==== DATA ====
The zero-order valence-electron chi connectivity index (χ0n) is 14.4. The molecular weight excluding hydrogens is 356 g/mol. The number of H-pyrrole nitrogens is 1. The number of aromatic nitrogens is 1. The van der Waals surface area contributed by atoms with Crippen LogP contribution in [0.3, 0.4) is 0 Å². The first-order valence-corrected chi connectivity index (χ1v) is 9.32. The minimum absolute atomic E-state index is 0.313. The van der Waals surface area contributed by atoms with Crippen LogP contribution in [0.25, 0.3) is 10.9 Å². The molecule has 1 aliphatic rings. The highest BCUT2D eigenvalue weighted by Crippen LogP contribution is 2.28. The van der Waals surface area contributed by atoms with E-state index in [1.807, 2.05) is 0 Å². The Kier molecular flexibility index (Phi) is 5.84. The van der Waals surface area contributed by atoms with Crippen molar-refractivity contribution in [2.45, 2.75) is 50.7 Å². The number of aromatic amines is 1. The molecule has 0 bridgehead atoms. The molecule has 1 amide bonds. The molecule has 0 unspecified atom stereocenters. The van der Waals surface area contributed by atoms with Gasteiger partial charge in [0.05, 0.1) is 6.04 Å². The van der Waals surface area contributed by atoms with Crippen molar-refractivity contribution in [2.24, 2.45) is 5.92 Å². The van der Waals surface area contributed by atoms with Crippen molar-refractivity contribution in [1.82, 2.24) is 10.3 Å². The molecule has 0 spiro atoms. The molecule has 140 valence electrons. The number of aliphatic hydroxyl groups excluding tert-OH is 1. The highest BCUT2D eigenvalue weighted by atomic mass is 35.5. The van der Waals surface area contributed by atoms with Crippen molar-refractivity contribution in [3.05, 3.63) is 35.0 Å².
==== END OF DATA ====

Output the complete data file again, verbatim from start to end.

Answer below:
The zero-order valence-electron chi connectivity index (χ0n) is 14.4. The molecular weight excluding hydrogens is 356 g/mol. The number of H-pyrrole nitrogens is 1. The number of aromatic nitrogens is 1. The van der Waals surface area contributed by atoms with Crippen LogP contribution in [0.3, 0.4) is 0 Å². The first-order valence-corrected chi connectivity index (χ1v) is 9.32. The minimum absolute atomic E-state index is 0.313. The van der Waals surface area contributed by atoms with Crippen LogP contribution in [0.25, 0.3) is 10.9 Å². The molecule has 1 aliphatic rings. The highest BCUT2D eigenvalue weighted by Crippen LogP contribution is 2.28. The van der Waals surface area contributed by atoms with E-state index in [1.807, 2.05) is 0 Å². The Kier molecular flexibility index (Phi) is 5.84. The van der Waals surface area contributed by atoms with Crippen molar-refractivity contribution in [2.45, 2.75) is 50.7 Å². The number of aromatic amines is 1. The molecule has 0 bridgehead atoms. The molecule has 1 amide bonds. The molecule has 0 unspecified atom stereocenters. The van der Waals surface area contributed by atoms with Gasteiger partial charge in [0.05, 0.1) is 6.04 Å². The van der Waals surface area contributed by atoms with Crippen molar-refractivity contribution in [2.24, 2.45) is 5.92 Å². The van der Waals surface area contributed by atoms with Crippen molar-refractivity contribution in [1.82, 2.24) is 10.3 Å². The molecule has 0 spiro atoms. The molecule has 140 valence electrons. The number of aliphatic hydroxyl groups excluding tert-OH is 1. The highest BCUT2D eigenvalue weighted by atomic mass is 35.5. The van der Waals surface area contributed by atoms with Crippen molar-refractivity contribution in [3.05, 3.63) is 35.0 Å².